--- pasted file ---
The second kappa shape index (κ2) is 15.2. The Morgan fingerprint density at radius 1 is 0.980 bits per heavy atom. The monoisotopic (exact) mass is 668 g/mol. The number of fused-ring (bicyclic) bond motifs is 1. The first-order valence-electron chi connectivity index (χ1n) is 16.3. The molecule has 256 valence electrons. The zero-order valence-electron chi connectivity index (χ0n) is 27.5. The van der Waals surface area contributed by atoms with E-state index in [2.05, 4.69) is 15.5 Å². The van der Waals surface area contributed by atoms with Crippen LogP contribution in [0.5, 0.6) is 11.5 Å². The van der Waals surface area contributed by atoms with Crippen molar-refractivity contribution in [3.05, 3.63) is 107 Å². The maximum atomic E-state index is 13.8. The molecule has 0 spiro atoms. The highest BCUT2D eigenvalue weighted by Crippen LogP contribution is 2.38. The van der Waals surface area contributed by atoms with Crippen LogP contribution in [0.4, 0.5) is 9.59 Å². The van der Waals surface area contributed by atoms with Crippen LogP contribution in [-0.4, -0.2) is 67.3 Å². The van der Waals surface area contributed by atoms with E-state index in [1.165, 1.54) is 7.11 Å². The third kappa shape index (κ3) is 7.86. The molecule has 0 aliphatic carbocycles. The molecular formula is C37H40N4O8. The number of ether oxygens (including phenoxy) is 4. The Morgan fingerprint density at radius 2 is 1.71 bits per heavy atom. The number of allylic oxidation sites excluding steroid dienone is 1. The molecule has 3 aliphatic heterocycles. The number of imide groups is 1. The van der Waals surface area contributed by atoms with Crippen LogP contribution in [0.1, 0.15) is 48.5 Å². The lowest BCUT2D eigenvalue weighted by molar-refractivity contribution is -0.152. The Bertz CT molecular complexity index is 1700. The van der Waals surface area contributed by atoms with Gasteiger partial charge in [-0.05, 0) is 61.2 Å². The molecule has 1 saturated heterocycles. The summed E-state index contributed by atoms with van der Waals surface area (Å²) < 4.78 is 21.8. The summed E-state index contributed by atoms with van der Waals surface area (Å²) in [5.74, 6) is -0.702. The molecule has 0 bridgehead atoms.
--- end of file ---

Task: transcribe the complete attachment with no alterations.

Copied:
The second kappa shape index (κ2) is 15.2. The Morgan fingerprint density at radius 1 is 0.980 bits per heavy atom. The monoisotopic (exact) mass is 668 g/mol. The number of fused-ring (bicyclic) bond motifs is 1. The first-order valence-electron chi connectivity index (χ1n) is 16.3. The molecule has 256 valence electrons. The zero-order valence-electron chi connectivity index (χ0n) is 27.5. The van der Waals surface area contributed by atoms with E-state index in [2.05, 4.69) is 15.5 Å². The van der Waals surface area contributed by atoms with Crippen LogP contribution in [0.5, 0.6) is 11.5 Å². The van der Waals surface area contributed by atoms with Crippen molar-refractivity contribution in [3.05, 3.63) is 107 Å². The maximum atomic E-state index is 13.8. The molecule has 0 spiro atoms. The highest BCUT2D eigenvalue weighted by Crippen LogP contribution is 2.38. The van der Waals surface area contributed by atoms with Crippen LogP contribution in [0.4, 0.5) is 9.59 Å². The van der Waals surface area contributed by atoms with Crippen LogP contribution in [-0.4, -0.2) is 67.3 Å². The van der Waals surface area contributed by atoms with E-state index in [1.165, 1.54) is 7.11 Å². The third kappa shape index (κ3) is 7.86. The molecule has 0 aliphatic carbocycles. The molecular formula is C37H40N4O8. The number of ether oxygens (including phenoxy) is 4. The Morgan fingerprint density at radius 2 is 1.71 bits per heavy atom. The number of allylic oxidation sites excluding steroid dienone is 1. The molecule has 3 aliphatic heterocycles. The number of imide groups is 1. The van der Waals surface area contributed by atoms with Crippen LogP contribution in [0.1, 0.15) is 48.5 Å². The lowest BCUT2D eigenvalue weighted by molar-refractivity contribution is -0.152. The Bertz CT molecular complexity index is 1700. The van der Waals surface area contributed by atoms with Gasteiger partial charge in [-0.05, 0) is 61.2 Å². The molecule has 1 saturated heterocycles. The summed E-state index contributed by atoms with van der Waals surface area (Å²) < 4.78 is 21.8. The summed E-state index contributed by atoms with van der Waals surface area (Å²) in [5.74, 6) is -0.702. The molecule has 0 bridgehead atoms.